Table 2. Comparison of Prevalence of Hepatitis B and D Among Patients on Hemodialysis Based on Their Characteristics
HepatitisNegative, No. (%)Positive, No. (%)P Value
Gender
B0.776
Male71 (95.9)3 (4.1)
Female33 (97.1)1 (2.9)
D0.777
Male72 (97.3)2 (2.7)
Female34 (100)0
Age (y)
B0.815
< 4021 (95.5)1 (4.5)
> 4083 (96.5)3 (3.5)
D0.294
< 4021 (95.5)1 (4.5)
> 4085 (98.8)1 (1.2)
Addiction
B< 0.001
No100 (98)2 (2)
Yes4 (66.7)2 (33.3)
D0.006
No101 (99)1 (1)
Yes5 (83.3)1 (16.7)
Unprotected sex
B< 0.001
No104 (97.2)3 (2.8)
Yes01 (100)
D< 0.001
No106 (99.1)1 (.9)
Yes01 (100)
Marital status
B0.649
Single17 (94.4)1 (5.6)
Married87 (96.7)3 (3.3)
D
Single17 (94.4)1 (5.6)0.202
Married89 (98.9)1 (1.1)
Place of residence
B0.153
Urban areas83 (97.6)2 (2.4)
Rural areas21 (91.3)2 (8.7)
D0.006
Urban areas85 (100)0
Rural areas21 (91.3)2 (8.7)
Table 3. Comparison of Prevalence of Hepatitis B and D Among Patients with Beta-Thalassemia Major Based on Their Characteristics
HepatitisNegative, No. (%)Positive, No. (%)P Value
Gender
B0.545
Male15 (88.2)2 (11.8)
Female16 (94.1)1 (5.9)
D0.31
Male17 (100)0
Female16 (94.1)1 (5.9)
Age (y)
B0.014
< 2022 (100)0
> 209 (75)3 (25)
D0.169
< 2022 (100)0
> 2011 (91.7)1 (8.3)
Marital status
B0.034
Single30 (93.8)2 (6.3)
Married1 (50)1 (50)
D< 0.001
Single32 (100)0
Married1 (50)1 (50)

4. Discussion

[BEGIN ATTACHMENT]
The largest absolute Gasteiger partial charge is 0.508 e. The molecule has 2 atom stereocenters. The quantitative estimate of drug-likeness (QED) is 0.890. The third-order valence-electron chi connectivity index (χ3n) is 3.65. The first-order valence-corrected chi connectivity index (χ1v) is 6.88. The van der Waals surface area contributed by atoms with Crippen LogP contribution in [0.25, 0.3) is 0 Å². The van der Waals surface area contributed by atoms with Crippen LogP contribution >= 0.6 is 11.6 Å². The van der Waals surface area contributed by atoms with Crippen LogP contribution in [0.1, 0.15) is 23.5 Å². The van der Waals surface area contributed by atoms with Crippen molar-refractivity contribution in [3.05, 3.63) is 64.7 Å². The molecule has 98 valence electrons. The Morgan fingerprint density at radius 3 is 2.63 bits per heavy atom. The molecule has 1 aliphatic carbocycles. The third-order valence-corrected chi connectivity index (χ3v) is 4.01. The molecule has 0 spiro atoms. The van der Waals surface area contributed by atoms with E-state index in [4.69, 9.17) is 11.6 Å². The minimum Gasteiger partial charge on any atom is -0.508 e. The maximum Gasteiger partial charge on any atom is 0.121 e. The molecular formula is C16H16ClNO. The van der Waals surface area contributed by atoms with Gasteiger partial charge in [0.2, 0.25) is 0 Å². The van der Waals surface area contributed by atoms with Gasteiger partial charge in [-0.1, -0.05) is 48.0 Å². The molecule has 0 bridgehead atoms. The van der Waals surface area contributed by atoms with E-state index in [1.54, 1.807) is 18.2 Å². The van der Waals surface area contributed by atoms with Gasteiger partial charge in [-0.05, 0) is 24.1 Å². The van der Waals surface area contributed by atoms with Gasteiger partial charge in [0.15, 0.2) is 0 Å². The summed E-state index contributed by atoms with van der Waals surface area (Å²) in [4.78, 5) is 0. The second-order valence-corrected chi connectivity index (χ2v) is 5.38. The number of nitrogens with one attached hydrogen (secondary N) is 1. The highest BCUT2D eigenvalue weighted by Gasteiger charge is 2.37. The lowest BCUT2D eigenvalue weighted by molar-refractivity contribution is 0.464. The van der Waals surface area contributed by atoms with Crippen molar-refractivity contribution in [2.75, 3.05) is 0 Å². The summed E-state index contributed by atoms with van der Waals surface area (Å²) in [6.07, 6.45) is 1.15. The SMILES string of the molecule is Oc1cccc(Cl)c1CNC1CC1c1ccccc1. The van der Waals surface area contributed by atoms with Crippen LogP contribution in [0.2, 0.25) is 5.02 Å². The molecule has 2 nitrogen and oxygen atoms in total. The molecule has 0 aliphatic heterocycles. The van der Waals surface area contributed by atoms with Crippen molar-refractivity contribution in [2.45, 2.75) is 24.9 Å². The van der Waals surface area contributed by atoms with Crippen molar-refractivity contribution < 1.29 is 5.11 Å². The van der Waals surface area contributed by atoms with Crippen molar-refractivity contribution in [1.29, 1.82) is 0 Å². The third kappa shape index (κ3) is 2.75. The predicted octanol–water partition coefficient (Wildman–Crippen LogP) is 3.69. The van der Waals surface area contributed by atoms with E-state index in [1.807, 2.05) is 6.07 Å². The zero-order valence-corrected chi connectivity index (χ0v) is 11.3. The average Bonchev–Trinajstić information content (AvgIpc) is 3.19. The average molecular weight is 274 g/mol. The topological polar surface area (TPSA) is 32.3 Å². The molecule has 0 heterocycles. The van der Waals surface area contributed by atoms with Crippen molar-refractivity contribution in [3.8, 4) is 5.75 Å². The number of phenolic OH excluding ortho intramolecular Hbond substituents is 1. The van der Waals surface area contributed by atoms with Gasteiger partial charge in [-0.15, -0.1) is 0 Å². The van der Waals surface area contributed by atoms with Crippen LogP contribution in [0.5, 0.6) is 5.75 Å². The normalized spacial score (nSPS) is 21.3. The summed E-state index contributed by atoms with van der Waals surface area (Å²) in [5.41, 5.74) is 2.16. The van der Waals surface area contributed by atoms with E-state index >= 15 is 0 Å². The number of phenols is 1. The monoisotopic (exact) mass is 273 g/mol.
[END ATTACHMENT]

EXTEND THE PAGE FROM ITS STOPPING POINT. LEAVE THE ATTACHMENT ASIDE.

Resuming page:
The prevalence of HBsAg and HDVAb positivity among 34 patients with BTM in the present study was 8.8% and 1.9%, respectively. The prevalence of HBsAg positivity among patients with BTM in the two studies in India was reported to be 20% (10) and 45% (11), while this rate in a study from Ahvaz, Iran, was 19% (12). These rates are much higher than the rate found by the current study. However, the prevalence of HBsAg positivity in several studies was less than the current study. For instance, a study from India reported that this rate was 3.8% (13). Moreover, two studies from Qazvin and Zahedan, Iran, reported only one case of HBsAg positivity among patients with BTM (14, 15) and two studies in East Azerbaijan province and Markazi province in Iran found no HBsAg positivity among patients with BTM (16, 17). On the other hand, the prevalence rates of HDVAb positivity were 3% in Iran (18) and 16.7% in India (11), which are greater than the prevalence rate of the current study. However, none of the patients in the Indian study were HDVAb-positive (10).